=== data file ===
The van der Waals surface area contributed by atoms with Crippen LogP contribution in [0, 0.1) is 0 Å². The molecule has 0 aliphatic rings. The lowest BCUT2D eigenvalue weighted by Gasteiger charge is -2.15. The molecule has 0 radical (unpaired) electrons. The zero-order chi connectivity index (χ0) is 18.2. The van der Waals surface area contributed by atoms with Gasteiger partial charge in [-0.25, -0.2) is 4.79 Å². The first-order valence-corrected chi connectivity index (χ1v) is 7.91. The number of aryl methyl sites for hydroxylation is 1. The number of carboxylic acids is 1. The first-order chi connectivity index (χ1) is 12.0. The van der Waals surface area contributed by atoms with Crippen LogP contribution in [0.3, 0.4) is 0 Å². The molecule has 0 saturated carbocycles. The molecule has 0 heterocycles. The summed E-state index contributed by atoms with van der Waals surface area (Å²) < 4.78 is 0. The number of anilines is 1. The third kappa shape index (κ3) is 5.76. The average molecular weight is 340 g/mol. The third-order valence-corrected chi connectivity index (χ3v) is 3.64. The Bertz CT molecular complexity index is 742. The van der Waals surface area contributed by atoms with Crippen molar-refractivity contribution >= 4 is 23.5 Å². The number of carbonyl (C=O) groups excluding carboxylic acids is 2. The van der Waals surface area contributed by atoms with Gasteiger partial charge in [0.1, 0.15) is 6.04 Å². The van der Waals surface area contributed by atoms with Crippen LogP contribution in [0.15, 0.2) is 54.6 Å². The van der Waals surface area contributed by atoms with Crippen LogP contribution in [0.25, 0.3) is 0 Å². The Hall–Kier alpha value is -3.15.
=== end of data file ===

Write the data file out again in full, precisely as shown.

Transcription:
The van der Waals surface area contributed by atoms with Crippen LogP contribution in [0, 0.1) is 0 Å². The molecule has 0 aliphatic rings. The lowest BCUT2D eigenvalue weighted by Gasteiger charge is -2.15. The molecule has 0 radical (unpaired) electrons. The zero-order chi connectivity index (χ0) is 18.2. The van der Waals surface area contributed by atoms with Gasteiger partial charge in [-0.25, -0.2) is 4.79 Å². The first-order valence-corrected chi connectivity index (χ1v) is 7.91. The number of aryl methyl sites for hydroxylation is 1. The number of carboxylic acids is 1. The first-order chi connectivity index (χ1) is 12.0. The van der Waals surface area contributed by atoms with Crippen LogP contribution in [0.3, 0.4) is 0 Å². The molecule has 0 saturated carbocycles. The molecule has 0 heterocycles. The summed E-state index contributed by atoms with van der Waals surface area (Å²) < 4.78 is 0. The number of anilines is 1. The third kappa shape index (κ3) is 5.76. The average molecular weight is 340 g/mol. The third-order valence-corrected chi connectivity index (χ3v) is 3.64. The Bertz CT molecular complexity index is 742. The van der Waals surface area contributed by atoms with Crippen molar-refractivity contribution >= 4 is 23.5 Å². The number of carbonyl (C=O) groups excluding carboxylic acids is 2. The van der Waals surface area contributed by atoms with Gasteiger partial charge in [0.1, 0.15) is 6.04 Å². The van der Waals surface area contributed by atoms with Crippen LogP contribution in [0.15, 0.2) is 54.6 Å². The van der Waals surface area contributed by atoms with Crippen LogP contribution in [0.25, 0.3) is 0 Å². The Hall–Kier alpha value is -3.15.